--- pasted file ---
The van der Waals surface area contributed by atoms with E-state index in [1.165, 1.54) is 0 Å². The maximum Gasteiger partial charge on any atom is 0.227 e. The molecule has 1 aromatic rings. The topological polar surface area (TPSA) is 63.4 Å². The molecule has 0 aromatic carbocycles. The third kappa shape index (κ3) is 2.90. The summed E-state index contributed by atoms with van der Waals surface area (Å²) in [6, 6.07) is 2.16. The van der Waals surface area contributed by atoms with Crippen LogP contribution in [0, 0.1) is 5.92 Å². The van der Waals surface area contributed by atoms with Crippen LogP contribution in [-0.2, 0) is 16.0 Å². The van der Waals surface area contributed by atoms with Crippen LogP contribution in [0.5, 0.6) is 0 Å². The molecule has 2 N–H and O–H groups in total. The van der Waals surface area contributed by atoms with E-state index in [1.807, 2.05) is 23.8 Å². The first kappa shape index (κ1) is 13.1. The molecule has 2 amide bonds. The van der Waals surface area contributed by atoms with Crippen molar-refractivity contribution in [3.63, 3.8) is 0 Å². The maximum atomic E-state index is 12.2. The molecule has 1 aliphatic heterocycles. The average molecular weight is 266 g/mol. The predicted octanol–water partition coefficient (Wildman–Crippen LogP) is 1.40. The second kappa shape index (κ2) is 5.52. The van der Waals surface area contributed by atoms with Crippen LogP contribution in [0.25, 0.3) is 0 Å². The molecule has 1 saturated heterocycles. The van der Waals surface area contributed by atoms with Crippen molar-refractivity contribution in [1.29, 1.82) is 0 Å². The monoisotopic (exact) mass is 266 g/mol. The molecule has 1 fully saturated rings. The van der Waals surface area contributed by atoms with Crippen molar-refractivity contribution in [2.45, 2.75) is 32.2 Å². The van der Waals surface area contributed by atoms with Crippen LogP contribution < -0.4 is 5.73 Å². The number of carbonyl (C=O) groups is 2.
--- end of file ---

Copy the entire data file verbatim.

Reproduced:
The van der Waals surface area contributed by atoms with E-state index in [1.165, 1.54) is 0 Å². The maximum Gasteiger partial charge on any atom is 0.227 e. The molecule has 1 aromatic rings. The topological polar surface area (TPSA) is 63.4 Å². The molecule has 0 aromatic carbocycles. The third kappa shape index (κ3) is 2.90. The summed E-state index contributed by atoms with van der Waals surface area (Å²) in [6, 6.07) is 2.16. The van der Waals surface area contributed by atoms with Crippen LogP contribution in [0, 0.1) is 5.92 Å². The van der Waals surface area contributed by atoms with Crippen LogP contribution in [-0.2, 0) is 16.0 Å². The van der Waals surface area contributed by atoms with Crippen LogP contribution in [0.5, 0.6) is 0 Å². The molecule has 2 N–H and O–H groups in total. The van der Waals surface area contributed by atoms with E-state index in [1.807, 2.05) is 23.8 Å². The first kappa shape index (κ1) is 13.1. The molecule has 2 amide bonds. The van der Waals surface area contributed by atoms with Crippen molar-refractivity contribution in [3.63, 3.8) is 0 Å². The maximum atomic E-state index is 12.2. The molecule has 1 aliphatic heterocycles. The average molecular weight is 266 g/mol. The predicted octanol–water partition coefficient (Wildman–Crippen LogP) is 1.40. The second kappa shape index (κ2) is 5.52. The van der Waals surface area contributed by atoms with Crippen LogP contribution in [0.25, 0.3) is 0 Å². The molecule has 1 saturated heterocycles. The van der Waals surface area contributed by atoms with Crippen molar-refractivity contribution in [1.29, 1.82) is 0 Å². The monoisotopic (exact) mass is 266 g/mol. The molecule has 1 fully saturated rings. The van der Waals surface area contributed by atoms with Crippen molar-refractivity contribution in [2.45, 2.75) is 32.2 Å². The van der Waals surface area contributed by atoms with Crippen LogP contribution < -0.4 is 5.73 Å². The number of carbonyl (C=O) groups is 2.